Consent Orders – What are they and why do I need them?

If you and your de facto partner or your spouse have separated (whether recently or years ago), it is important to finalise your financial relationship. If you have reached an agreement between yourselves, your agreement can be documented either in Consent Court Orders filed by agreement or through entering into a Binding Financial Agreement. In this blog we have outlined some Frequently Asked Questions in relation to Consent Orders for property settlements.

We have reached our own agreement, why can’t we just shake on it and go our separate ways?

Firstly, if you are able to reach your own agreement, fantastic!

Secondly, a handshake deal, or even a document signed by the two of you in relation to property settlement, isn’t legally binding. This means if one of you changed your mind in the future, you have no protection. Any agreement in relation to the division of property between spouses or de facto partners needs to be formerly documented.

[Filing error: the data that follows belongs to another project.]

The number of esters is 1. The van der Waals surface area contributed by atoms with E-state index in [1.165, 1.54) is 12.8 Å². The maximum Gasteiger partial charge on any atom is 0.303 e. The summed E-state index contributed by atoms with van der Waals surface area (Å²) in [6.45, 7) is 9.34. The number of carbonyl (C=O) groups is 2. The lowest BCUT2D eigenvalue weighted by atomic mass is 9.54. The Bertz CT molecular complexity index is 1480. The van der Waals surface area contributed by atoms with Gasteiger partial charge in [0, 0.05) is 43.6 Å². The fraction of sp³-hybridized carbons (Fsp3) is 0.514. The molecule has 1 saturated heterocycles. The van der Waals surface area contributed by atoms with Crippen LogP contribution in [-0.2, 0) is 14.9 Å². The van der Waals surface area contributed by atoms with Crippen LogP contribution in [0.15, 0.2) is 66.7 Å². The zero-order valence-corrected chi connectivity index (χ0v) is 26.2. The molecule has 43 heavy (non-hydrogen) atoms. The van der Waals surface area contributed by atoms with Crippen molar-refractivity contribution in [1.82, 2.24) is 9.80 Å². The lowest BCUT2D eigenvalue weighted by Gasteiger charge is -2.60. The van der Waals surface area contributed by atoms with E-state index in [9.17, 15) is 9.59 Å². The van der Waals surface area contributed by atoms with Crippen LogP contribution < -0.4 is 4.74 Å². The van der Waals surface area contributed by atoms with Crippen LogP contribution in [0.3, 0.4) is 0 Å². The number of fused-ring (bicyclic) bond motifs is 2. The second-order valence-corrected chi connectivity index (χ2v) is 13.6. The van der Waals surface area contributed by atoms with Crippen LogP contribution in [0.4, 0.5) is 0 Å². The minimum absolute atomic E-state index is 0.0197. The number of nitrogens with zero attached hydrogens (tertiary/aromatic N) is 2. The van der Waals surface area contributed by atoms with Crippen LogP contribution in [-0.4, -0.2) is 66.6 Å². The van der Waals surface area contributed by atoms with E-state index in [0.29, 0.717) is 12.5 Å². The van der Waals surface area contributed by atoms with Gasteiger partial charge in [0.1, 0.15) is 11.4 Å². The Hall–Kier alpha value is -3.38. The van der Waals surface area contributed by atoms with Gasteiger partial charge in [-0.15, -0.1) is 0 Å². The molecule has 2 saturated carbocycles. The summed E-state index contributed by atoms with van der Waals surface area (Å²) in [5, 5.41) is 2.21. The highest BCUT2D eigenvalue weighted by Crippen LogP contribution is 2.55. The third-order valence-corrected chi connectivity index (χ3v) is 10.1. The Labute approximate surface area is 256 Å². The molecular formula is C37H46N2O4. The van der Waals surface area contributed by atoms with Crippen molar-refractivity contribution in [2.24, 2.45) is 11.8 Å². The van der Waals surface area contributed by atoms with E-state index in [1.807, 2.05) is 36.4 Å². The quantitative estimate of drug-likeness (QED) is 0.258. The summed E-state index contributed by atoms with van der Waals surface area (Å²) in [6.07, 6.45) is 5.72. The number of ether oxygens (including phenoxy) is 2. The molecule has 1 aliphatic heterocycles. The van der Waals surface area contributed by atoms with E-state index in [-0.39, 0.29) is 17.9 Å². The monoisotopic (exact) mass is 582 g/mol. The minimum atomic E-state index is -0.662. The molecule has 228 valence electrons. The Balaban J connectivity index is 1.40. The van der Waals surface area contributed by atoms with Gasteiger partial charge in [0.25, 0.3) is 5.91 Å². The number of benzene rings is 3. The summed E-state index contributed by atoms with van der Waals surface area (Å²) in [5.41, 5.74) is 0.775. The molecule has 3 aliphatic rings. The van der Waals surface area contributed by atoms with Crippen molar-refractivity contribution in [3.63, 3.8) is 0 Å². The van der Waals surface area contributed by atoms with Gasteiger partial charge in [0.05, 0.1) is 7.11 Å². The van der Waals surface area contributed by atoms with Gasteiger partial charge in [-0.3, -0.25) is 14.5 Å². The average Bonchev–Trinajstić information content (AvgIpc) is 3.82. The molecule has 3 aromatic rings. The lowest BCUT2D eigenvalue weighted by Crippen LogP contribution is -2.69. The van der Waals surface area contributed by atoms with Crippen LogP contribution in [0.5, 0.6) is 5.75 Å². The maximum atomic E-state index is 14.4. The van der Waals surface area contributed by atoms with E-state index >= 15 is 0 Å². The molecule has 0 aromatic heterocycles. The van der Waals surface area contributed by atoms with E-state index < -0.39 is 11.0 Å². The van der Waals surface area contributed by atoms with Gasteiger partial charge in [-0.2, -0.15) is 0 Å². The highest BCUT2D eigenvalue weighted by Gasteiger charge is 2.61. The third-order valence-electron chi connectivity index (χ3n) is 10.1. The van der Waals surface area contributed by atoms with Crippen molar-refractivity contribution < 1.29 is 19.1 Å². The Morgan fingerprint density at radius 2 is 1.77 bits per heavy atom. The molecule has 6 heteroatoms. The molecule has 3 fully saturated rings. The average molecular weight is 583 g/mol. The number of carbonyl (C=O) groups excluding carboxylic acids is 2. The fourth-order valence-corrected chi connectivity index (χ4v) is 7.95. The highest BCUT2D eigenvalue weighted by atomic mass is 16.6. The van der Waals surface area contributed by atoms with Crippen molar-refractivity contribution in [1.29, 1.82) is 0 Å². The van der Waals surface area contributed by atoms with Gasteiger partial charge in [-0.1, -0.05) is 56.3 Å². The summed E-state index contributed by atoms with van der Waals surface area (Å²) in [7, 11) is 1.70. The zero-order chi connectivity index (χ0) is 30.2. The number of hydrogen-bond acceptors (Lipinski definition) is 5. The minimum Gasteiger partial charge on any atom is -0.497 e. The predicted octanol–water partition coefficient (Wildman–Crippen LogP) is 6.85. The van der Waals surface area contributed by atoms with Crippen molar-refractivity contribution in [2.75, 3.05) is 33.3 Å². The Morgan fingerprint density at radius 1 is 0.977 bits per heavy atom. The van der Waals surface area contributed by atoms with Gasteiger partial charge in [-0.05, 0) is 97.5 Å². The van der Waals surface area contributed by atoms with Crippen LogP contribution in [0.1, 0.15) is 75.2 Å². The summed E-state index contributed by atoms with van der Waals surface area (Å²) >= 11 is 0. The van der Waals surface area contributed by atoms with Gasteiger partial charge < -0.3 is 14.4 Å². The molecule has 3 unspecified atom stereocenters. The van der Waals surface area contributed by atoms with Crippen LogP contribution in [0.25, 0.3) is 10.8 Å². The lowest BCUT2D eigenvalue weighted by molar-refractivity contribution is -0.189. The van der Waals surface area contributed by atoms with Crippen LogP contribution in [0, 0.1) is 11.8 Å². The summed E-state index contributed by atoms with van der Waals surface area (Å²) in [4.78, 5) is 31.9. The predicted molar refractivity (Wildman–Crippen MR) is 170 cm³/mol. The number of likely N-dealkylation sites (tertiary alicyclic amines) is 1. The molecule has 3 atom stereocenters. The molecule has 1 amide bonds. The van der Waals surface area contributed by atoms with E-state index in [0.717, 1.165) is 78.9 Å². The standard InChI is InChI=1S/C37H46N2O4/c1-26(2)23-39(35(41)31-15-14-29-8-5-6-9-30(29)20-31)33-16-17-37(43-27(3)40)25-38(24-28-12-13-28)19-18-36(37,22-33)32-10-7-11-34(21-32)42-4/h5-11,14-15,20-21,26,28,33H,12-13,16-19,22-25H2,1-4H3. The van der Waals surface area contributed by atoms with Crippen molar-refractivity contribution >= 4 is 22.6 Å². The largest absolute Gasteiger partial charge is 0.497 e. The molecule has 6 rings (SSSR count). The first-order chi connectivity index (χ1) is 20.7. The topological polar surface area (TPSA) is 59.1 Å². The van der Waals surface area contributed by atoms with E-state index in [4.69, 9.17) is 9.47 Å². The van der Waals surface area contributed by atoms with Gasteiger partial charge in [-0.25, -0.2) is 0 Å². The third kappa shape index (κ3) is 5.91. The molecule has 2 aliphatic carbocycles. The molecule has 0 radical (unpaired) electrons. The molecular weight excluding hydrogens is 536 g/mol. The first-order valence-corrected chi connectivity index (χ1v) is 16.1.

If we have reached an agreement, why does the Court need to be involved?

If you have reached an agreement between the two of you, you can complete an Application for Consent Orders and Terms of Settlement which outline the agreement. Nobody actually goes to Court, the documents are just filed with the Court, who will then review the Orders and generally makes them within 28 days (provided there are no issues with the Orders). This means they become legally enforceable.

What are the benefits of having Court Orders?

  • The agreement becomes legally enforceable. This means in the future if things go pear-shaped, you will be able to rely on the Court Orders to make sure your former partner/spouse follows through on their end of the agreement.
  • You will avoid stamp duty. If you are transferring property (including real estate and cars) between spouses/partners, the transaction is stamp duty exempt. The stamp duty exemption is only effective if the transfer is pursuant to Court Orders (either by consent or otherwise) or a Binding Financial Agreement.
  • You will be protected in the future. This is important if for example one of you were to win the lotto or buy another property. If you have properly documented your financial agreement with Court Orders, you are not exposed to a potential further claim by that former partner.